"His admirers see in him the essence of a judicial temperament: good judgment, fair-mindedness and a willingness to disentangle his own moral values from the law.In his agonizing over many social issues and his ability to empathize with those outside his own moral code, Justice Kennedy's admirers see courage. 'Kennedy has the ability to generalize from his own freedom to the freedom of other people,' said Robert Gordon, a professor at Yale Law School."
For the full DeParle, click here:
Sanger on "Bush's "Increasingly Difficult Time" on Iraq
David Sanger covers Bush's Friday press conference with the Iraqi Prime Minister: "President Bush promised the Iraqi prime minister on Friday that he was 'not giving up on the mission' in Iraq despite rising pressure from Congress and the public to describe a strategy for gradual American withdrawal. And he shrugged off suggestions that the military and members of his administration fundamentally disagree on the strength of the insurgency."
Sanger puts Bush on the defensive and works in a near-obligatory Vietnam reference: "With American casualties showing no signs of tapering off, Mr. Bush is having an increasingly difficult time convincing even members of his own party that his strategy is working. The White House is having to contend with televised images each day that reinforce an image of constant carnage, along with public remarks from military leaders reporting an increase in the flow of foreign fighters and no letup in the pace of attacks on American forces. And military commanders in Iraq have acknowledged that the training of Iraqi forces is progressing with painful slowness.He acknowledged the political fragility of the moment when he was asked by a reporter whether he was 'in something of a second term slump,' and he shot back with 'a quagmire, perhaps.' The line drew laughter, but the perception that the situation in Iraq has deteriorated to that Vietnam-era description is exactly what the White House is responding to, especially in Congress."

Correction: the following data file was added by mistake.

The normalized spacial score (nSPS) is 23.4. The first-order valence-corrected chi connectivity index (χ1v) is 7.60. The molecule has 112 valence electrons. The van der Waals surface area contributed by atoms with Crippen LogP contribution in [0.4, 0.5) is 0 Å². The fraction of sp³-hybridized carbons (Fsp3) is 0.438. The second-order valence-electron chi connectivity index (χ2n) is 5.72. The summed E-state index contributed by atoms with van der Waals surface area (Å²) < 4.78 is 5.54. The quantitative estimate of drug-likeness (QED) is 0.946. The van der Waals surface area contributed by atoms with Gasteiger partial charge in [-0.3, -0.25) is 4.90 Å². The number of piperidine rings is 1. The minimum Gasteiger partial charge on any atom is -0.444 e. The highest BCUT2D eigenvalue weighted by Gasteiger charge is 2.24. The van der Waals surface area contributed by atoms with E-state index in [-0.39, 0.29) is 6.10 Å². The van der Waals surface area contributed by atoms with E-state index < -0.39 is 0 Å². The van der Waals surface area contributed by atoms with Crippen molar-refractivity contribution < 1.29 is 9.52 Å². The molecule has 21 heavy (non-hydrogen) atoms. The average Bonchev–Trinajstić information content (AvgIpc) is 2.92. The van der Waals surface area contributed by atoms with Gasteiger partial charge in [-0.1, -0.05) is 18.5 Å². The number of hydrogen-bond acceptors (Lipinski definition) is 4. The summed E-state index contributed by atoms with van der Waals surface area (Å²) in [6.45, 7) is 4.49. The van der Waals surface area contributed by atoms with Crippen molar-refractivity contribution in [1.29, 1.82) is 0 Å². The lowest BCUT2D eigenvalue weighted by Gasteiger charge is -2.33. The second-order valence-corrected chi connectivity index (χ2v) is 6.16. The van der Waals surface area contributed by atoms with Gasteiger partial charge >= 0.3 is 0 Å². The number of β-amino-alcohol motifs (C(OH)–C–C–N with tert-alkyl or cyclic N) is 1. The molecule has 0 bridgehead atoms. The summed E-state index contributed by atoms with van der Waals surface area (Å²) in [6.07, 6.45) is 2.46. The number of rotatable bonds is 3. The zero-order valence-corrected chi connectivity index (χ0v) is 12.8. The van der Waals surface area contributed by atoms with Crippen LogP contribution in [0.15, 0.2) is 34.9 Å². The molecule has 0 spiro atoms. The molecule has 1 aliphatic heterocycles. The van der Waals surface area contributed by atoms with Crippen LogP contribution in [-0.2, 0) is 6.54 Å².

Sanger also assumes a remark Karl Rove made to a conservative fundraiser was a gaffe that is hurting Bush: "Mr. Bush's cause in Congress was hardly aided when his chief political adviser, Karl Rove, told the Conservative Party of New York State this week that after the Sept. 11 terrorist attacks, liberals wanted to 'prepare indictments and offer therapy and understanding for our attackers.' That statement has stirred angry Democratic complaints. The president was not asked about the statement at the news conference, but his senior aides defended Mr. Rove's comment."